A cylindrical resenvoir. 9}.pref-erably'of the. same mat'eriaL as. container I and; adaptedto. receive the. extractLas itfiowsfi'om container. ll through. valve 4; has an annular ridge ml at. the top toreceive. container i., Reservoir. 9. has a valve. H.- in the side near the bottomto facilitate witht'li'avvalv of the extract from the reservoir. Acoverllf'fit'si on container I and on. reservoir Qfiwhenconta'i'ner li's removed therefrom.

An artificial orous stone. suitable for remov.- ing. the undesirable substances mentionediabove has. a. practically uniform. structure throughout analogous to a mass. ofIcapillary tubes,.. which take a tortuous rather. than a direct paththrough the stone. Preferably it is of a. white rigid. porous mineral substance chemically inert, com.- posed essentially of silica its'porosity being;con.- t'rollediin manufacture so that the stone has from.- 33T%. to 35%. pore space by volume andTan. effe'clti've pore diameter offromo010' to .012 inch. The. preferred thickness. of porous stone 811s. in the neighborhood ofTone-halfinch. In general}, each; pound of coffee ext'ractediin one. operation.re-. quires two to six cubic inches of porous: stone; having a top face areain square inches ofabout twice the. volume in. cubic inches.-

The apparatus is. used as follows;

One pound of' dripor percolat'or. groundT cofiee. thoroughly mixed with about two quarts ofcold'i water at a temperature of' approximate1y'45 FI,, is placed ihicont'ainer |.,.val've 4 beihgclosed. The. apparatus is placed in. a refrigerator for six. to twelve hours. to maintain the temperatureofthe. contents at or below- 45 F. During. this; time}. some of the liquor extract. passes through. stone. 8 and.- fills funnel shaped part 3'. At the; end: of. this: time, valve 4. is. opened. and thearemaim inst aqueous extract. passes. through; stone 8. and; all the: extract drains-through valve .41 inttore's ervoir.v 9 The. bulk of the coffee. groundsl are passes through screen 5 is filtered from the solution by stone 8 which adsorbs undesirable colloidal matter as described above. When the extraction is completed and all the extract has passed into the reservoir, container I may be removed from the reservoir and the reservoir may be covered with cover l2, and be stored in the refrigerator for an indefinite period. Or the extract may be withdrawn from the reservoir through valve ll into a suitable container and be frozen into small cubes in ordinary refrigerator trays, or into larger cubes such as pint or quart packages, or into crushed ribbons of flakelike appearance. The extract either before or after freezing may be stored indefinitely.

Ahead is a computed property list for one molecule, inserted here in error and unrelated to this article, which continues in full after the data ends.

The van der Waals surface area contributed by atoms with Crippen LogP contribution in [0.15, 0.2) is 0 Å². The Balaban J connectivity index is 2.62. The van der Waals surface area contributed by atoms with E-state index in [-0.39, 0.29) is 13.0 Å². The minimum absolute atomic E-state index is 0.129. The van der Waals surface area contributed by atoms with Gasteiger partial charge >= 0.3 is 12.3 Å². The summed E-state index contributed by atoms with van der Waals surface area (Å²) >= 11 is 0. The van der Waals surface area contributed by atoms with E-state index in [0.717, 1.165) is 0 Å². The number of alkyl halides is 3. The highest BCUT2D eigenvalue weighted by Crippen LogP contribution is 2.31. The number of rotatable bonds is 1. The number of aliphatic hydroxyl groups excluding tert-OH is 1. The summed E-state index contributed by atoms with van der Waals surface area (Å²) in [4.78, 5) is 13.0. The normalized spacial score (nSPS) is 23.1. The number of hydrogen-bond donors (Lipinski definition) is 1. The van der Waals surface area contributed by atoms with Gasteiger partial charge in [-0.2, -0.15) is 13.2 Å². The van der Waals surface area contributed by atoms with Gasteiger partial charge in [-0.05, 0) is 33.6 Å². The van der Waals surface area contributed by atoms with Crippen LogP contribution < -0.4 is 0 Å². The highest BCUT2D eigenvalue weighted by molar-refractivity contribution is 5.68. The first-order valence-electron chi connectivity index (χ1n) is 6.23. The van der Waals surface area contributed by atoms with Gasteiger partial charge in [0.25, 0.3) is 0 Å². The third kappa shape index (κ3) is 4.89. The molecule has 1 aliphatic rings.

Coffee beverage is made from the extract by adding hot or cold water thereto to make hot or iced coffee as desired. Of course, if iced coffee is made, then the frozen extract may be used to chill the water.

After consideable usage, perhaps 10 to times, the porous stone adsorbs certain objectionable ingredients and becomes exhausted and must be cleaned and reactivated. This is apparent by a noticeable deterioration in the aroma, flavor, or

appearance of the extract. It is not sufficient merely to remove material adhering to the surface of the stone. The stone must be reactivated to continue to function as an adsorption medium.

This is accomplished by passing one quart of 2% solution of soda'bicarbonate through the stone. Since the reactivating effect depends on the mild alkalinity of the soda bicarbonate solution, other alkalies can be used for this purpose, such as potassium bicarbonate or ammonium bicarbonate, but substances not harmful to food products should be selected.

Since screen 5 merely supports the bulk of the coffee grounds, some other means, such as cloth sack, may be employed for this purpose and the sack may be suspended from a hook in container 1 or on cover l2. It may be desirable to use an ordinary filter of paper, felt or other material, in addition to the artificial porous stone, to remove the coffee grounds so that the stone serves as an adsorbent only.